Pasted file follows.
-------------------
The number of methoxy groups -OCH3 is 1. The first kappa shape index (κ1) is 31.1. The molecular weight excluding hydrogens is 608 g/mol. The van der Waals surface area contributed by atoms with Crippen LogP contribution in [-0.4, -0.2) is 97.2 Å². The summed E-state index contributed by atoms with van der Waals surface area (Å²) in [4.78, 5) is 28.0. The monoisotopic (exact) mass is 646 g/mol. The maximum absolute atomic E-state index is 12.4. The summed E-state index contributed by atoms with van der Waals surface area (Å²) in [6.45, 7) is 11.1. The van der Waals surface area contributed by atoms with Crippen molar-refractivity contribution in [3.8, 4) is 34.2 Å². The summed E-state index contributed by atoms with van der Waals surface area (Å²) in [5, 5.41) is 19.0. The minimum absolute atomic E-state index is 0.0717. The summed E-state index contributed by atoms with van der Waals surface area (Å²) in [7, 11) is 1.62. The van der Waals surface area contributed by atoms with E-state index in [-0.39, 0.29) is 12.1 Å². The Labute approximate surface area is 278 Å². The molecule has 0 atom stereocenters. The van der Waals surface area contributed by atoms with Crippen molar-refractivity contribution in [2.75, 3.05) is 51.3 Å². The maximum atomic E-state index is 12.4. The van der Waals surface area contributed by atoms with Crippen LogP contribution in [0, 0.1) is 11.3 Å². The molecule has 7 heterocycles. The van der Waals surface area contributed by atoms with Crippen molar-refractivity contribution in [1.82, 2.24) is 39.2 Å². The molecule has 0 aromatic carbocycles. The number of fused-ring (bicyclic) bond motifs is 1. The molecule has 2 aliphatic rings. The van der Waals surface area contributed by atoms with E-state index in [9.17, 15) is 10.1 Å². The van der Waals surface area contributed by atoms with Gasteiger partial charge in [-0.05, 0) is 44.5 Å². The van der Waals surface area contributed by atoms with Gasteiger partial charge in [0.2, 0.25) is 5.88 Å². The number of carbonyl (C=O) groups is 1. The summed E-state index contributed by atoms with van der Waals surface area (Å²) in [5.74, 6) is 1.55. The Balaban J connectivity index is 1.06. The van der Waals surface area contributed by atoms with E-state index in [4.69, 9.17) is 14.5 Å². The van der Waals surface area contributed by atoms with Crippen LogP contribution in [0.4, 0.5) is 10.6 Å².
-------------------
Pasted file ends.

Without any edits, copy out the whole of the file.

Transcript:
The number of methoxy groups -OCH3 is 1. The first kappa shape index (κ1) is 31.1. The molecular weight excluding hydrogens is 608 g/mol. The van der Waals surface area contributed by atoms with Crippen LogP contribution in [-0.4, -0.2) is 97.2 Å². The summed E-state index contributed by atoms with van der Waals surface area (Å²) in [4.78, 5) is 28.0. The monoisotopic (exact) mass is 646 g/mol. The maximum absolute atomic E-state index is 12.4. The summed E-state index contributed by atoms with van der Waals surface area (Å²) in [6.45, 7) is 11.1. The van der Waals surface area contributed by atoms with Crippen molar-refractivity contribution in [3.8, 4) is 34.2 Å². The summed E-state index contributed by atoms with van der Waals surface area (Å²) in [5, 5.41) is 19.0. The minimum absolute atomic E-state index is 0.0717. The summed E-state index contributed by atoms with van der Waals surface area (Å²) in [7, 11) is 1.62. The van der Waals surface area contributed by atoms with E-state index in [-0.39, 0.29) is 12.1 Å². The Labute approximate surface area is 278 Å². The molecule has 0 atom stereocenters. The van der Waals surface area contributed by atoms with Crippen molar-refractivity contribution in [2.75, 3.05) is 51.3 Å². The maximum atomic E-state index is 12.4. The van der Waals surface area contributed by atoms with Crippen LogP contribution in [0, 0.1) is 11.3 Å². The molecule has 7 heterocycles. The van der Waals surface area contributed by atoms with Crippen molar-refractivity contribution in [1.82, 2.24) is 39.2 Å². The molecule has 0 aromatic carbocycles. The number of fused-ring (bicyclic) bond motifs is 1. The molecule has 2 aliphatic rings. The van der Waals surface area contributed by atoms with E-state index in [9.17, 15) is 10.1 Å². The van der Waals surface area contributed by atoms with Gasteiger partial charge in [-0.05, 0) is 44.5 Å². The van der Waals surface area contributed by atoms with Gasteiger partial charge in [0.2, 0.25) is 5.88 Å². The number of carbonyl (C=O) groups is 1. The summed E-state index contributed by atoms with van der Waals surface area (Å²) in [5.74, 6) is 1.55. The Balaban J connectivity index is 1.06. The van der Waals surface area contributed by atoms with E-state index in [4.69, 9.17) is 14.5 Å². The van der Waals surface area contributed by atoms with Crippen LogP contribution in [0.4, 0.5) is 10.6 Å².